1. AmeliahFrankie
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    AmeliahFrankie Member

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    By Any Other Name...

    Discussion in 'General Writing' started by AmeliahFrankie, Mar 9, 2009.

    I want to do some modern rewrites of Greek Myths (I've been studying them alongside my literature course and think they're great) and I have what I think are some pretty good ideas, but I'm having trouble with character names.

    For example, I have an idea for a modern rewrite of the myth about 'Icarus' but I figure I can't really use that name in a 21st century context? I'm not sure, but I do want to use something similar. I would really appreciate some help/ideas for possible names?
    Or even if someone could convince me that using the beautiful Greek names (Eurydice is one of my favourites) would be possible in 2009 :)

    Thank You :)

    (Sorry for the crappy title to this post, I really had nothing else)
     
  2. mammamaia
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    mammamaia nit-picker-in-chief Contributor

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    anything is 'possible'... you are the writer and can choose whatever names you want... whether the result will be readable and enjoyed by today's readers is the question...

    a good writer can make anything work...
     
  3. joe
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    joe Member

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    I agree with mammamaia that you can pretty much do what you want. I definitely think a name like Eurydice would work. I'd argue that the description of the characters themselves, and how vivid you make them, is more important.

    Remember the movie Napoleon Dynamite? What a weird name, but the character was so colorful that most filmgoers didn't care and just went with it.

    Also, if you're reworking a Greek myth (or any other pre-established story), keep in mind that your imagination might start churning out ideas for other stories you might want to write in the future.

    Good luck!
    :)
     
  4. Natalia
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    Natalia Member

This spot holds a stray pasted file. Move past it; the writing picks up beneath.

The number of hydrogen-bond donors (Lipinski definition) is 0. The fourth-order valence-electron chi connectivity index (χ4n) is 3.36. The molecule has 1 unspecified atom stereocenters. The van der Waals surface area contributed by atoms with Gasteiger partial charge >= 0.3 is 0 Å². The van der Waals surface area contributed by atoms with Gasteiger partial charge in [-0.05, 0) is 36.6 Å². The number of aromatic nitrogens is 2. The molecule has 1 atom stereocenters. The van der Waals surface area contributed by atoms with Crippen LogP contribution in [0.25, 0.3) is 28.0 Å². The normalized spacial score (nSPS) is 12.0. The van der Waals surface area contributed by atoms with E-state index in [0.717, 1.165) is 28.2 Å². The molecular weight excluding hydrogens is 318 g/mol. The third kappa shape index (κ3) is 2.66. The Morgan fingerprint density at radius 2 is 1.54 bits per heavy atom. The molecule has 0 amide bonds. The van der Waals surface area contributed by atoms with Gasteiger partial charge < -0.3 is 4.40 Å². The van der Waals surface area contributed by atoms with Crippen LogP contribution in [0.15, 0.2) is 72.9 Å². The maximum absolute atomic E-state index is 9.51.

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    I feel that you can use any name you want as it is your story.I remember they made a remake of Shakespeares Othello and called it 'O'.That could be a possible avenue to explore, giving the characters Greek names but they are known to thier family as their real name but to everyone else as a nick name.If you want to use Greek names I do believe it can work but to make no reference to it in the story if its set in the 21st century about how unusual the name is may make the story less believeable.
    Buts as someone said its a good writer can make anything work.
     
  5. Arrow
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    Arrow Member

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    Actually, if you keep the Greek names such as Icarus and/or Euridyce, but contextualize them in contemporary time with contemporary "circumstances" I'd be willing to read it--if it's good writing.
     
  6. lordofhats
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    lordofhats Contributing Member

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    Actually I think Icarus is a pretty cool name XD
     
  7. tehuti88
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    tehuti88 Contributing Member

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    Keeping the original names is fine if you want to be obvious with it. If you want to be more subtle (i. e., not have your story scream, "This is based on a Greek myth!" ), you could change the names to make them more modern, or at least give the characters with ancient Greek names more modern nicknames. For example, the first modern nickname that springs to mind for Icarus, for me, is "Ike."

    Eurydice is more complicated. I can't think of a modern-day similar name. Maybe just shorten it to "Eurie"? Many people don't even know how it's pronounced and would just read it as "Yoory-dice" (as in the fuzzy things you hang from a rearview mirror).

    I knew a Medea when I was in high school if that helps. And one of the detectives on "Law & Order: Special Victims Unit" once went undercover with the name Persephone (and another cop pronounced it "Perseh-phone," as in what you make a telephone call on).

    I like rewriting myths, but not in a modern context. That's just me.
     
  8. AmeliahFrankie
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    AmeliahFrankie Member

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    Thank You all :)

    This has been really reassruring, and I love the idea of shortening 'Icarus' to 'Ike' :)

    I'm thinking I can keep the names, so yay!

    Thanks Again!
    :)
     
  9. Alistair Halfcracker
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    Alistair Halfcracker Member

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    In the context of writing, you are omnipotent...
     

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